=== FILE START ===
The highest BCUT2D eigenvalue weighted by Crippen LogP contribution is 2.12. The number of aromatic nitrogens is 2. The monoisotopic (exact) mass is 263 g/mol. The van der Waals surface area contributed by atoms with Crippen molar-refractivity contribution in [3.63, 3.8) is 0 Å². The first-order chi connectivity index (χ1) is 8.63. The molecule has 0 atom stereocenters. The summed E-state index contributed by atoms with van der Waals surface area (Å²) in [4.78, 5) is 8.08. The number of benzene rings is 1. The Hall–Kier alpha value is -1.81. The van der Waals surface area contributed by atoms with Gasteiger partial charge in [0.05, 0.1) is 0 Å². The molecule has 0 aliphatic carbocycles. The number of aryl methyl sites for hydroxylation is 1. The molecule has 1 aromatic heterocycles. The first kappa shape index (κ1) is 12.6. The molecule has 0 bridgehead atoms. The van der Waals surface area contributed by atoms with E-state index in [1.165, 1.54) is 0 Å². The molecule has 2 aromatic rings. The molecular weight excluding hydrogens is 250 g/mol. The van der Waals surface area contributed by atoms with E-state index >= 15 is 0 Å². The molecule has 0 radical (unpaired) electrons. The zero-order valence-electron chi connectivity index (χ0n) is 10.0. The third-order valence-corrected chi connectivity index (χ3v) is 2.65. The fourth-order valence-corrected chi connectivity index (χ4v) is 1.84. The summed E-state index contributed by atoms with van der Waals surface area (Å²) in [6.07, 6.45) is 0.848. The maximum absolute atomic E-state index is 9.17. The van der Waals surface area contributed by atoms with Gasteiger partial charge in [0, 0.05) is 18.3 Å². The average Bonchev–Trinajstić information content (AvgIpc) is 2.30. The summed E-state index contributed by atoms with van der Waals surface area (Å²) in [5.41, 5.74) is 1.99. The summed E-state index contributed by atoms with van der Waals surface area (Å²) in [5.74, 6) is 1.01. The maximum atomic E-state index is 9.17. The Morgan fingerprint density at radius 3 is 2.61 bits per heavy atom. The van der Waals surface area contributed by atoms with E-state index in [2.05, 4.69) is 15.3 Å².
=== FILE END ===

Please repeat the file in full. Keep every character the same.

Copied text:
The highest BCUT2D eigenvalue weighted by Crippen LogP contribution is 2.12. The number of aromatic nitrogens is 2. The monoisotopic (exact) mass is 263 g/mol. The van der Waals surface area contributed by atoms with Crippen molar-refractivity contribution in [3.63, 3.8) is 0 Å². The first-order chi connectivity index (χ1) is 8.63. The molecule has 0 atom stereocenters. The summed E-state index contributed by atoms with van der Waals surface area (Å²) in [4.78, 5) is 8.08. The number of benzene rings is 1. The Hall–Kier alpha value is -1.81. The van der Waals surface area contributed by atoms with Gasteiger partial charge in [0.05, 0.1) is 0 Å². The molecule has 0 aliphatic carbocycles. The number of aryl methyl sites for hydroxylation is 1. The molecule has 1 aromatic heterocycles. The first kappa shape index (κ1) is 12.6. The molecule has 0 bridgehead atoms. The van der Waals surface area contributed by atoms with E-state index in [1.165, 1.54) is 0 Å². The molecule has 2 aromatic rings. The molecular weight excluding hydrogens is 250 g/mol. The van der Waals surface area contributed by atoms with E-state index >= 15 is 0 Å². The molecule has 0 radical (unpaired) electrons. The zero-order valence-electron chi connectivity index (χ0n) is 10.0. The third-order valence-corrected chi connectivity index (χ3v) is 2.65. The fourth-order valence-corrected chi connectivity index (χ4v) is 1.84. The summed E-state index contributed by atoms with van der Waals surface area (Å²) in [6.07, 6.45) is 0.848. The maximum absolute atomic E-state index is 9.17. The van der Waals surface area contributed by atoms with Gasteiger partial charge in [0, 0.05) is 18.3 Å². The average Bonchev–Trinajstić information content (AvgIpc) is 2.30. The summed E-state index contributed by atoms with van der Waals surface area (Å²) in [5.41, 5.74) is 1.99. The summed E-state index contributed by atoms with van der Waals surface area (Å²) in [5.74, 6) is 1.01. The maximum atomic E-state index is 9.17. The Morgan fingerprint density at radius 3 is 2.61 bits per heavy atom. The van der Waals surface area contributed by atoms with E-state index in [2.05, 4.69) is 15.3 Å².